Woman – A Common form of Address in the Orient
Jesus addressed Mary with the word “Woman” as seen in the following passage: “Woman, what does your concern have to do with Me? My hour has not yet come” (John 2:4). In the Orient, a person calling his mother woman, was a common and polite form of address (19:26). Jesus was not disrespectful to His mother.
He who had commanded men to honor their parents (Exodus 20:12) was Himself a living example of the principle. For 30 years He had been a loving, obedient, attentive son (Luke 2:51, 52). Throughout His private life in Nazareth, Jesus had honored the authority of His mother; in fact, He ever remained a dutiful son in the sphere where that relationship properly prevailed. “Then He went down with them and came to Nazareth, and was subject to them” (Luke 2:51).
And even on the cross amid the great suffering Jesus was going through, He made sure that she will be taken care. “When Jesus therefore saw His mother, and the disciple whom He loved standing by, He said to His mother, “Woman, behold your son!” Then He said to the disciple, “Behold your mother!” And from that hour that disciple took her to his own home” (John 19:26, 27).
“What Have I to Do With Thee?”
The expression “What have I to do with thee?” shows that the one thus addressed has gone beyond the limits of what properly concerns him ( Judges 11:12; 2 Samuel 16:10; 1 Kings 17:18; 2 Kings 3:13; 2 Chronicles 35:21; Matthew 8:29; Mark 1:24; Luke 8:28; etc.). Clearly, Mary was not offended.
Further, Mary did not understand Jesus’ reply as a refusal. And this is evident in her instruction to the servants “Whatsoever he saith unto you, do it” (John 2:5). She was confident that Jesus would supply the need in His own right time and way. Jesus all through His private upbringing, honored His mother. But now He was no longer a private individual, and Mary did not appreciate fully the limits this placed on her as the mother of Jesus.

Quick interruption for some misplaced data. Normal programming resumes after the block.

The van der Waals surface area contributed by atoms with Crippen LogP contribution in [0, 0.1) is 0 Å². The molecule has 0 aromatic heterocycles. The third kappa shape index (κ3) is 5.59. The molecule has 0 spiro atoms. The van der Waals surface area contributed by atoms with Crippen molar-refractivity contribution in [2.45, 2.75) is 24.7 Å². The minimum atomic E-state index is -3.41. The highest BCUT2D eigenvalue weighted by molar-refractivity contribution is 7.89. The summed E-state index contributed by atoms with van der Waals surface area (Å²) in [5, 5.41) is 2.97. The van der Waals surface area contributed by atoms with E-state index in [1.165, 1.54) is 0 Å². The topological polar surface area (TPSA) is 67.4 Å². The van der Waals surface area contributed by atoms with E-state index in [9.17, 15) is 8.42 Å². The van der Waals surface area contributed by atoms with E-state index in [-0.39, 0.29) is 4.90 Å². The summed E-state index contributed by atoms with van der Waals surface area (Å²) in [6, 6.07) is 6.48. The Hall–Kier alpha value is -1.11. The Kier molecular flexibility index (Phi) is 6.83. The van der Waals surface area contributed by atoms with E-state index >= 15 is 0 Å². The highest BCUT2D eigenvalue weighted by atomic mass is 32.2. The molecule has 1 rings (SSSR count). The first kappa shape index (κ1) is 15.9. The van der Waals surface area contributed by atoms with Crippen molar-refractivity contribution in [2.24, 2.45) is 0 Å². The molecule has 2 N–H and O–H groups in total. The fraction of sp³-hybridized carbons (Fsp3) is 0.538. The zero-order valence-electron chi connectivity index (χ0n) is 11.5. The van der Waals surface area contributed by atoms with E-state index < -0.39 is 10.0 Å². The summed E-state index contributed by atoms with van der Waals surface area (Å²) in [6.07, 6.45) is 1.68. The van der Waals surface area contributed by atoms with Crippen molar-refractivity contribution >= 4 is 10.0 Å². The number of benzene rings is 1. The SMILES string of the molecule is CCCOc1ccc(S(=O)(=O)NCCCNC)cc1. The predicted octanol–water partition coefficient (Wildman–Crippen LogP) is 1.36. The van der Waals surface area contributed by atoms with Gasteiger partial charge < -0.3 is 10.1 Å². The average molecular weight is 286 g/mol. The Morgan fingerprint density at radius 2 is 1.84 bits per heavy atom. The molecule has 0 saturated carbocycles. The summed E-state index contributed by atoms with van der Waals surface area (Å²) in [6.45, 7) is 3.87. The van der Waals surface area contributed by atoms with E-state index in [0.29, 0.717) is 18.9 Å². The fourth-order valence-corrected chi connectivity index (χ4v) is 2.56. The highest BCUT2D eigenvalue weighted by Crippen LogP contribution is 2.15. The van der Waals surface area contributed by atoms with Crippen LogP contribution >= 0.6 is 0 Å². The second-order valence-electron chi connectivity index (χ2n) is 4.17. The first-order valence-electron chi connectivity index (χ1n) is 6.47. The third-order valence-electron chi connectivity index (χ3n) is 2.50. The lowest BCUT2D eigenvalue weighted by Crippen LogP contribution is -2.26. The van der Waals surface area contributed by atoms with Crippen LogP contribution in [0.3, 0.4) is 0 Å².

Mary might have felt the need to direct Him in His mission (Matthew 12:46–50). On one occasion when He was told that His mother and brothers came to see Him, He responded, “Who is My mother and who are My brothers?” And He stretched out His hand toward His disciples and said, “Here are My mother and My brothers! For whoever does the will of My Father in heaven is My brother and sister and mother” (Matthew 12:48-50).
Jesus, in these clear-cut but polite words tried to make His mother see the difference between His relation to her as the Son of man and as the Son of God. His love for Mary was unchanged, but now He must work every day guided by His Heavenly Father. Early in his life, Jesus affirmed to His parents the same truth, “Why did you seek Me? Did you not know that I must be about My Father’s business?” (Luke 2:49).
Mary apparently hoped that Jesus would, upon this occasion, proclaim Himself the Messiah (John 7:6, 8, 30; 8:20; etc.), but the time for such an announcement had not arrived (Mark 1:25). There was an appointed time for each event in His life (Luke 2:49). Not until the very close of His ministry did Jesus publicly claim to be the Messiah (Matthew 21:1, 2), and because of this claim He was crucified (Matthew 26:63–65; Luke 23:2; John 19:7; Matthew 27:63–66). Not until the night of the betrayal did Jesus say, “My time is at hand” (Matthew 26:18; John 12:23; 13:1; 17:1).
In His service,